Rare beef on the Plate

Headshot of Cally Dupe
Cally DupeThe West Australian
Doreen and Alister Lyon of Willyung Poll Sussex Stud.
Camera IconDoreen and Alister Lyon of Willyung Poll Sussex Stud. Credit: Cally Dupe

A passion for a rare breed of red cattle has paid dividends for Albany’s Alister and Doreen Lyon.

The Lyons have been breeding Poll Sussex, registered as a rare breed in Australia, at their Willyung Poll Sussex Stud since 1972.

Mr Lyon said he was surprised but “very happy” to win this year’s Harvey Beef Gate 2 Plate Challenge at a presentation in Denmark on Friday.

It’s the first time a purebred team has amassed top overall points and won the title in the competition’s three year history.

“It certainly gives the Sussex breed a bit of a boost; they are a wonderful animal for cross breeding,” he said. “We have got a stud and we don’t like getting rid of our best animals to go to the butcher.

“I knew our heifer had done well in the competition, and I thought the steers were going to let her down, but apparently they didn’t.”

The challenge, in its third year, imitates the commercial situation of cattle entering the Meat Standards Australia-graded domestic grain-fed supply chain.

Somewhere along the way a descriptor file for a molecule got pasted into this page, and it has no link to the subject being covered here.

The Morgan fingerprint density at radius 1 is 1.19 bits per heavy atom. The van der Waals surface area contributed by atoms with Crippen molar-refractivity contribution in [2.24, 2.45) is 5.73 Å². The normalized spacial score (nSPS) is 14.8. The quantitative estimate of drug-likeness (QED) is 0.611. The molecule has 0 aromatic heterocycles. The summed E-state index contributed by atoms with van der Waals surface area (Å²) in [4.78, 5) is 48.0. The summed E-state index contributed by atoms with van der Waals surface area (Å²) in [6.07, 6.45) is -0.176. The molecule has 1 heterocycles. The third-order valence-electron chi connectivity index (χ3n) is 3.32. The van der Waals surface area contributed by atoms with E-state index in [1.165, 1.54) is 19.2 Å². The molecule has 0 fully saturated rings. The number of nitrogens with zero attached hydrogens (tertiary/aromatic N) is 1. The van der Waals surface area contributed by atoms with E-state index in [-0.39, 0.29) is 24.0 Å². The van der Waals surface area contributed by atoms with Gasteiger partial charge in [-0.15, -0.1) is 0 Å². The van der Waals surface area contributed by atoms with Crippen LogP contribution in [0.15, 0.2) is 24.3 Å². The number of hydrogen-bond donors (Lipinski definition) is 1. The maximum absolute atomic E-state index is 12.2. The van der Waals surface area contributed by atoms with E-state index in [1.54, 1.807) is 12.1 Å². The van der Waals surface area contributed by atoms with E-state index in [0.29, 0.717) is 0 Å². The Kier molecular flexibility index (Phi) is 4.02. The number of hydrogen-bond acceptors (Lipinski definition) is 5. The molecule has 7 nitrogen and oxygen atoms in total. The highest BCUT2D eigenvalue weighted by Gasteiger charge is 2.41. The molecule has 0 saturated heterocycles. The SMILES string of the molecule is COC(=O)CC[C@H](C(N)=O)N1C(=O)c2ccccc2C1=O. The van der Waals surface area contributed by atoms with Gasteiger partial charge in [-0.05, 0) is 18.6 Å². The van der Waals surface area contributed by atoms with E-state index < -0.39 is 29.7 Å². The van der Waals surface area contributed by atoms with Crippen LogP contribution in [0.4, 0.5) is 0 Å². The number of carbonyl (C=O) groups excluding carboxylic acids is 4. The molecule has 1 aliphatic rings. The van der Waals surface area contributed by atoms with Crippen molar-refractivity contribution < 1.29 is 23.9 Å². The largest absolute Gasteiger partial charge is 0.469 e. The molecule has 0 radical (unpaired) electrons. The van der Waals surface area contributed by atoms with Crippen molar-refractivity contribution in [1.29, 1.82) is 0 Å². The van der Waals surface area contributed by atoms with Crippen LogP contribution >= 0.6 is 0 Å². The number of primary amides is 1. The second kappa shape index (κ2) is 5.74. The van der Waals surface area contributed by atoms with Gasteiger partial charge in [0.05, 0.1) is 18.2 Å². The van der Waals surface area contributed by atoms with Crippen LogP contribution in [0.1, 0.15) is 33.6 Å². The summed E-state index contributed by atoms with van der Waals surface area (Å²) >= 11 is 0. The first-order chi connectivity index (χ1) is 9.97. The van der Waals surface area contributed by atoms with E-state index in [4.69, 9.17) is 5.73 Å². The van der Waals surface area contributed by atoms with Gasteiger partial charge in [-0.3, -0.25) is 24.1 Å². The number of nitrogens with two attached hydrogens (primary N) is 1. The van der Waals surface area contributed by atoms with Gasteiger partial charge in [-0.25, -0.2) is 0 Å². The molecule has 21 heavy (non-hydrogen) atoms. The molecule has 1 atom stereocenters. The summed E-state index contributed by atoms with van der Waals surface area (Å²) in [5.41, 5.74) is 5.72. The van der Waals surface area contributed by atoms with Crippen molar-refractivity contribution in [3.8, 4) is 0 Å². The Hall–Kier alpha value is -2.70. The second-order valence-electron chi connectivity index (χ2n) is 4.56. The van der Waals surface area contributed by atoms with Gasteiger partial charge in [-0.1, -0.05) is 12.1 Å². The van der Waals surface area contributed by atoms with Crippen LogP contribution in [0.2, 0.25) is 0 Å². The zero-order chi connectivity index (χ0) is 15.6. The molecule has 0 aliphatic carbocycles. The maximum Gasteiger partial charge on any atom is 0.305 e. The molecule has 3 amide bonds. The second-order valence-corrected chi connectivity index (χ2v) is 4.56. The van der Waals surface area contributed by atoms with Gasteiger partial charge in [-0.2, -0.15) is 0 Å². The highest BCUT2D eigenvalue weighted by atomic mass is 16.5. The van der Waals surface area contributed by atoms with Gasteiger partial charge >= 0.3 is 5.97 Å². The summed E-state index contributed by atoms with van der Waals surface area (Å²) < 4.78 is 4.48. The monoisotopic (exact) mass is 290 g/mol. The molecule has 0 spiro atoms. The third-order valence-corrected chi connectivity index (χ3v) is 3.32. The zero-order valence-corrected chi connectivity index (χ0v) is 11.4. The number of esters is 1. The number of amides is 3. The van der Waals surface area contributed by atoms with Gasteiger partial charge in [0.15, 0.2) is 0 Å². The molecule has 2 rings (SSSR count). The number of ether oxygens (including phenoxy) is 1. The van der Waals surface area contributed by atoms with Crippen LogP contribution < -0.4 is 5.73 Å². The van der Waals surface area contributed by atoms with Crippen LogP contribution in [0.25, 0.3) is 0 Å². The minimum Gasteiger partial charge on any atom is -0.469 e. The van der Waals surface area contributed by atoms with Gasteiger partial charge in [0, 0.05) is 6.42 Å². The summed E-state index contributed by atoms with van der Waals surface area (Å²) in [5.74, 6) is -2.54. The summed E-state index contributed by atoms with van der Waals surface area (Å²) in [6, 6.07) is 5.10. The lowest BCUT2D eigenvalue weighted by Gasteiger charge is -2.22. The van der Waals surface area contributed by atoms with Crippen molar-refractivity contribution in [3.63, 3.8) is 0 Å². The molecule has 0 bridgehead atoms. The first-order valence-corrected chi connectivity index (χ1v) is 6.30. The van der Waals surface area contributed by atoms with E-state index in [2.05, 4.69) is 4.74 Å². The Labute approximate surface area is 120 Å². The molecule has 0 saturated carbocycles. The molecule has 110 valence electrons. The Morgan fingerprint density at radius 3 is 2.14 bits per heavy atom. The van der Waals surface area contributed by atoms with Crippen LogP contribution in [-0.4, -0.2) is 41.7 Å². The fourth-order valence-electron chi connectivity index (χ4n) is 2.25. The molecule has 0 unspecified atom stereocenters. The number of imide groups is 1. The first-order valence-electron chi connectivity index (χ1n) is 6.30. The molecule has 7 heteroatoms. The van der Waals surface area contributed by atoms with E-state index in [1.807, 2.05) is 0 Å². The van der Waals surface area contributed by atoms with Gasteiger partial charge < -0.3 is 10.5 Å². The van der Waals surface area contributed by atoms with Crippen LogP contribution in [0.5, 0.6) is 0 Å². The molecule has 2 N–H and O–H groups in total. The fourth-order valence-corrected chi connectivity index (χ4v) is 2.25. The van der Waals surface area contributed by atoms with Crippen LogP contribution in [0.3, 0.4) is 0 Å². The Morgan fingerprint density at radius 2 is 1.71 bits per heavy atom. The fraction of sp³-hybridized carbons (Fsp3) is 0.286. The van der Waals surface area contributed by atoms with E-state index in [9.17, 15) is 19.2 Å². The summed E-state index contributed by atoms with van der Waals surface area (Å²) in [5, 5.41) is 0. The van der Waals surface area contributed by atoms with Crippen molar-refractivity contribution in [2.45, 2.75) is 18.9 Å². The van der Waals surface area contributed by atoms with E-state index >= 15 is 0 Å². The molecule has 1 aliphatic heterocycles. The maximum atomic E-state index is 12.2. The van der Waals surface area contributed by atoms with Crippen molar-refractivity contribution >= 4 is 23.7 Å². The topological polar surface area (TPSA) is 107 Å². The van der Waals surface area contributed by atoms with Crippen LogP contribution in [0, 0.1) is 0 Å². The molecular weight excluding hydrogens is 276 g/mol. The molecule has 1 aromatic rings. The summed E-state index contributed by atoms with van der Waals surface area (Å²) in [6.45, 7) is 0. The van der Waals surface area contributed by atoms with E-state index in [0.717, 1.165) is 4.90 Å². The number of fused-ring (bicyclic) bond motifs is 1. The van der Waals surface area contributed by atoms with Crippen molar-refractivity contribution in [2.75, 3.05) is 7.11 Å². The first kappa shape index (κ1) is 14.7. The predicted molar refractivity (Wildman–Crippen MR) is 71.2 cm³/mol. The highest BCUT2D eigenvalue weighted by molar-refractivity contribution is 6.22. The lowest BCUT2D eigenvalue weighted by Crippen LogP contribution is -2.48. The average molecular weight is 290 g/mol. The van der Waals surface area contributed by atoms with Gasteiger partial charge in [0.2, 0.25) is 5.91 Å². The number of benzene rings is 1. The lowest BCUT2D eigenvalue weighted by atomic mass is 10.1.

Competitors enter a team of three owner-bred cattle, two steers and a heifer, which are placed into an Albany feedlot on the same day and fed the same ration.

Heifers are fed for 76 days and steers 88 days, with points allocated across a range of fields to determine category winners. Data is collected on individual cattle performance, including growth rate, carcase weight and eating quality information.

The Lyons amassed the most points and were named winners at a gala dinner at Denmark’s Southern End Restaurant.

The pair took on the 320ha farm in the early 1970s, with 150 breeders at its peak to a current average of 80 breeders.

Mr Lyon attributed his passion for the breed to its easy calving attributes and carcase qualities.

“One of the big things is how quiet they are. They also have a top-quality carcase,” he said.

When selecting bulls, the Lyons sourced top genetics from around the world and have previously imported embryos from South Africa and semen from the UK.

Progeny from their Willyung stud have been used as the basis for a stud in Victoria and have been sent across the world to Africa and New Zealand.

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